Just a brief note on this polling result which struck me as potentially indicative of why you shouldn’t trust polling results on complex issues, in this case, how people feel about whether their state should accept the ACA’s Medicaid expansion.
See slide #11, “Few Minds Changed by Argument on Medicaid Expansion.” The poll asks a pretty weedy question about whether your state should expand Medicaid to low-income, uninsured adults, given the Supreme Court decision that states are not required to take up the offer. It finds that 41% of respondents say “no,” leave Medicaid as it is.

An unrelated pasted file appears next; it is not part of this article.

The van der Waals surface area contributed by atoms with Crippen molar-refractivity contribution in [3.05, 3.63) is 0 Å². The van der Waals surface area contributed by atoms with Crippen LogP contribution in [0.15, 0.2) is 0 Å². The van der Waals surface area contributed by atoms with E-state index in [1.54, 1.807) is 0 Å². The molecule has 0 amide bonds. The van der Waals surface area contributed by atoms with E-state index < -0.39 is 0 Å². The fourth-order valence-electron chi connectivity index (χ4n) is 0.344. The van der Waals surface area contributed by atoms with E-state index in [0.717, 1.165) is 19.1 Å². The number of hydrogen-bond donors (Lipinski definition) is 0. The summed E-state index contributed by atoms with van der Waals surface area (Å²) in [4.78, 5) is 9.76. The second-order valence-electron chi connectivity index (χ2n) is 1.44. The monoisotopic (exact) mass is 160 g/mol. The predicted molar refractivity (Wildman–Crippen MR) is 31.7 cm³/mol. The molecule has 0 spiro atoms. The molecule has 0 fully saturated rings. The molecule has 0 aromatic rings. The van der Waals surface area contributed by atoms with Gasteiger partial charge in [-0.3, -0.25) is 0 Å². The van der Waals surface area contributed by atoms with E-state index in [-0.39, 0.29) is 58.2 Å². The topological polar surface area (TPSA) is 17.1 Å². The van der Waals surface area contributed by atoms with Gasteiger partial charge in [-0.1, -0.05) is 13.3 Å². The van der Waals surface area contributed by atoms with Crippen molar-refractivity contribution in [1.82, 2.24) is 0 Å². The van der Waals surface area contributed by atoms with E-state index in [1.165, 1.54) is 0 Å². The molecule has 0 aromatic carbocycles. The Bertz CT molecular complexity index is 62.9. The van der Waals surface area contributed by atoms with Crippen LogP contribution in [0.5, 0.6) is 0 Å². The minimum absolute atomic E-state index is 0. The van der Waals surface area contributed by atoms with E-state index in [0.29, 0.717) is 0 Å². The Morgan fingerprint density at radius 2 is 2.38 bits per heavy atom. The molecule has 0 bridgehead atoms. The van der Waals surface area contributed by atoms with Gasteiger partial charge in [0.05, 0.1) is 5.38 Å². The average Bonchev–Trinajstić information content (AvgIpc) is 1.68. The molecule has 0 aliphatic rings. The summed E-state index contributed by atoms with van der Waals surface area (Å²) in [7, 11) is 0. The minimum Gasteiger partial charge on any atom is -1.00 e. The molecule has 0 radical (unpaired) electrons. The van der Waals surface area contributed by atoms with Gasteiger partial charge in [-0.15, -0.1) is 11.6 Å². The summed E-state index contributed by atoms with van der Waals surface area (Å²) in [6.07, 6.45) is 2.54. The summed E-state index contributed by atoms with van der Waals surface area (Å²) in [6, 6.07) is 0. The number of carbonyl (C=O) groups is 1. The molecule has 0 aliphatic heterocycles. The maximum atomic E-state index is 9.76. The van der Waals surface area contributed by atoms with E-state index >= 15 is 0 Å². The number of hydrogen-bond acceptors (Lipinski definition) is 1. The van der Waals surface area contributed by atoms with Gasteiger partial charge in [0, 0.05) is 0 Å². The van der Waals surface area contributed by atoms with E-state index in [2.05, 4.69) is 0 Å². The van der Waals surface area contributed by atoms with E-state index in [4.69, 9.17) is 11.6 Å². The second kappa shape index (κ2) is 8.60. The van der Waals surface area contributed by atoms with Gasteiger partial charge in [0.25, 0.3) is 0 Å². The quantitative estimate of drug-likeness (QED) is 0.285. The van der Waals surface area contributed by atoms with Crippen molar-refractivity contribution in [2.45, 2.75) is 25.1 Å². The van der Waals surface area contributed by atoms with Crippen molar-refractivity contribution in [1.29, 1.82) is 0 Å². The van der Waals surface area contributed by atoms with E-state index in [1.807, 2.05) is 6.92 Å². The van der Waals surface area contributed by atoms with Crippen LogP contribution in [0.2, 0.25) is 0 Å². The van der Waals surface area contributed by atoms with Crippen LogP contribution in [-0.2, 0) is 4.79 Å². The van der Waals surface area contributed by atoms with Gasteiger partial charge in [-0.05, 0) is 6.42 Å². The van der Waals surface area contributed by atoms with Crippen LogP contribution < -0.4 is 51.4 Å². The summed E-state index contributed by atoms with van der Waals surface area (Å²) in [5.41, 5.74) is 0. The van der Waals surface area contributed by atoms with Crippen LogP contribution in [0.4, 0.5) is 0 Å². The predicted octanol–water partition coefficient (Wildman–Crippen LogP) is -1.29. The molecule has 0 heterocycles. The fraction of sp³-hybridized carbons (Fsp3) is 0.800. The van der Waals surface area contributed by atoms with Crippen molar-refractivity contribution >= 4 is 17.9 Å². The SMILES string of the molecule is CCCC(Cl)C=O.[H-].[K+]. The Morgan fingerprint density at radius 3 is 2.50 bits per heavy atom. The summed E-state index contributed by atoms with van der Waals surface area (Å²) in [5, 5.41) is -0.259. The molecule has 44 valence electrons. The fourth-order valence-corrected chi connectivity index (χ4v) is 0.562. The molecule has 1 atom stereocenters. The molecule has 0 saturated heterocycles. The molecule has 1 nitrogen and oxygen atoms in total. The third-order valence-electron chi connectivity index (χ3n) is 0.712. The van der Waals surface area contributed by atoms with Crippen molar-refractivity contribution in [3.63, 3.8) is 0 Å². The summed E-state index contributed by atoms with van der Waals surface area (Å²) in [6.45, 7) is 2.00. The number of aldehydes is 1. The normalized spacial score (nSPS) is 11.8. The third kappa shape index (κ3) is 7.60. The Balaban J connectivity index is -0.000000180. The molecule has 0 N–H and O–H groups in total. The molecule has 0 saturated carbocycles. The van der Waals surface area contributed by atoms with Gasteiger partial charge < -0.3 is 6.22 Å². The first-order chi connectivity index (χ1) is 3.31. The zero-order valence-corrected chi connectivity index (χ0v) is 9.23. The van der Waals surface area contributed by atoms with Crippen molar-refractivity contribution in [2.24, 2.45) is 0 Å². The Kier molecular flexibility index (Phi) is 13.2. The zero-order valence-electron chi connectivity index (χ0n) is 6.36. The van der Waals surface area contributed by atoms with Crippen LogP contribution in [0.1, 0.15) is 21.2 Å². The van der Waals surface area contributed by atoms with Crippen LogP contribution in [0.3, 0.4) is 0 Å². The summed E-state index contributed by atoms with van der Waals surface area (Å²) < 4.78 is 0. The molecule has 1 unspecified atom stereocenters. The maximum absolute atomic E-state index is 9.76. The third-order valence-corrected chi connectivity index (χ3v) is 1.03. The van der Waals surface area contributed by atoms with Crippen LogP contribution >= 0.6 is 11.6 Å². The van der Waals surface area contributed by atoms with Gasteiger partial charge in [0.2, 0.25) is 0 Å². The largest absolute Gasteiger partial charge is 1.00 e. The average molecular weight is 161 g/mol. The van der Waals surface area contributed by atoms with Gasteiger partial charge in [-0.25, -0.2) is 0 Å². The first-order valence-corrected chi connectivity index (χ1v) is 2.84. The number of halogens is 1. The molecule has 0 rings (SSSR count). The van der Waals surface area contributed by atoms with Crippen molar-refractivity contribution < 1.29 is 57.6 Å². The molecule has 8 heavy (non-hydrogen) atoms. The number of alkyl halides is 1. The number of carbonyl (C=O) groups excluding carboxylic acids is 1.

Then, if I’m reading this right, it offers those negative respondents a bunch of information about how the cost of the expansion will be picked up by the Feds and how without the expansion, a bunch of people won’t get coverage, and re-asks the question.
And according to that result, half of the people who responded “no” in the first place meant to say “yes” in the first place.
It’s just one poll, one example, and one particularly gnarly sequence of questions. But it reminds one to take such results with a large grain of salt.